Rejection. Such a difficult thing. As I sit and ponder the end of a long wait, having had a story short listed only to find out that I missed out, I can’t hep but consider this beast that stalks me through my writing. The most recent response, unlike many others, came with a small personalised note at the bottom “tough decision.” While very thankful for that tiny bit of human input where normally one so often finds copy pasted forms, still the tiny arrogant, aggrieved part of me wants to email back and assure the person in question it was tougher on me than it was on them.
Strangely you would think it’s something that one would get used to as the years behind us gather in weight. As a youth (which I am sadly assured I am not any longer) I was often rejected by my peers for being too handsome and more often rejected by young ladies for being wrong about that. Perhaps I was simply too sarcastic. Yet still there’s a bite taken of my soul in ever tiny note that says “we don’t want you.”
I know of course that in writing terms this means something as simple as “not a right fit” to the unfortunate chance of having submitted a story very similar to one recently accepted or published. I suppose then there is an arrogance in creating something. It’s like new parents with a baby that they mistakenly assure you is beautiful. No it’s not. It looks like a fucking prune. To any of my friends reading with babies, I assure you that yours is indeed beautiful, I promise. I’m talking about other people’s. But in making something we automatically stand ready for someone to praise it for us. It’s all well and good my girlfriend doing that, but I ensure her bias every evening by making her dinner. Perhaps I should stop making her dinner to improve her impartiality? Something to consider.
The funny thing is that this more recent rejection comes from a piece that rather strangely I didn’t consider to by my best work. I was glad to be short listed at all. I should be happy that what I now consider ‘not my best work’ is still good enough to be short listed in a very competitive market that pays professional rates and maintains a high standard. Yet I’m just not quite ready. Because you told me I wasn’t good enough. And I made it. I suppose a confidence in your work is probably a good thing to some extent. It doesn’t always seem so when someone else tells you it doesn’t quite make the grade. Even if it was a tough decision. I am of course supremely grateful for the added effort of those words at the end of my rejection. The carbon copy form responses are one of the things I hate most about short story market submissions. I’m well aware that a rejection isn’t quite a comment on the quality of your work, it’s a comment on its fit for the market you submitted to. I suppose that’s the funny thing about creation and rejection. No matter who you’re asking, if you’ve created something you’re proud of you want them to tell you it is wonderful. Even if it looks like a prune.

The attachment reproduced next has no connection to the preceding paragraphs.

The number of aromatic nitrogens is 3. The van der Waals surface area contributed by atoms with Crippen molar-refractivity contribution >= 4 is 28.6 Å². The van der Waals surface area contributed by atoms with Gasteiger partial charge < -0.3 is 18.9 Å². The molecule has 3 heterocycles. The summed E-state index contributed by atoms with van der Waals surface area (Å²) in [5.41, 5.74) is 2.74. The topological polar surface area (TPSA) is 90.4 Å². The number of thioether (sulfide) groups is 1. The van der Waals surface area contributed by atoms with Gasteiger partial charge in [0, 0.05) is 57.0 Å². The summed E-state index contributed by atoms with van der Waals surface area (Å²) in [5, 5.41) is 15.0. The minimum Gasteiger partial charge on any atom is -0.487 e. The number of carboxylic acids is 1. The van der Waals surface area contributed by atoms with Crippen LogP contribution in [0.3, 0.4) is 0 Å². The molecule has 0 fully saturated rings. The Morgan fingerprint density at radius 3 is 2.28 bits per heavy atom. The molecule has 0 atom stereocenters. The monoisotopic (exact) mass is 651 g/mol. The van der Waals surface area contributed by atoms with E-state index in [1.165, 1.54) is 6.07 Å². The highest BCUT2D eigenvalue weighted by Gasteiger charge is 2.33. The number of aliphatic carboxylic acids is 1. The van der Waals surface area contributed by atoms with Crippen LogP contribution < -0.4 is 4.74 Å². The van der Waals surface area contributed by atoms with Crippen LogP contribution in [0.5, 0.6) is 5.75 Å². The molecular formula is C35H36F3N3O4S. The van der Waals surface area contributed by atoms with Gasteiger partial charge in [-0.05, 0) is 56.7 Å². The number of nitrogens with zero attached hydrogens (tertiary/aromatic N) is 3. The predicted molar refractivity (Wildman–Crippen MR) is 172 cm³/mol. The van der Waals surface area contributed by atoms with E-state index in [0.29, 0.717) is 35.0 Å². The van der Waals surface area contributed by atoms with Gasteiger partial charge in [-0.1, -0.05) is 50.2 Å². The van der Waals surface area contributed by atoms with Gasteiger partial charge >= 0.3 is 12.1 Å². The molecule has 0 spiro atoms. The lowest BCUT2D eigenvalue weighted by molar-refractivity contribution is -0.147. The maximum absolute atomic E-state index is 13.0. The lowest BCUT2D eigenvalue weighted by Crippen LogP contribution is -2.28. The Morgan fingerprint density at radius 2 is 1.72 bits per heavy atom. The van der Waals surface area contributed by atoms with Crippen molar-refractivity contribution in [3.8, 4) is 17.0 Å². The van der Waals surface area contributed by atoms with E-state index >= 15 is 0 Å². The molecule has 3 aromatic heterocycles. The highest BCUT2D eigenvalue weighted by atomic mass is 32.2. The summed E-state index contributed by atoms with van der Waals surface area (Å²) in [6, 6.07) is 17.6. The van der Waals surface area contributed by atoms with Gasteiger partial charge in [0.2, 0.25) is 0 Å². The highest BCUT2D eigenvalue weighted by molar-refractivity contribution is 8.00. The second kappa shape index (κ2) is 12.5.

Thankfully there’s a conversation with a friend that reminds me about the good times. Before my first piece was ever published.
“How good is it when you get something accepted?” I asked her, in the naïve voice of a someone trying to work out if you can call yourself a writer before you’ve written something that people who don’t know you have read.
Her simple reply
“It makes up for all the rejections that came before.”
Great. So all you have to do to end a writing career with success is gain that one acceptance of your work. Then never submit anything ever again. I’m not sure that’s going to work for me. It’s nice to remind yourself though that all those rejections are absolved by the one acceptance that follows after. You just have to keep looking for them.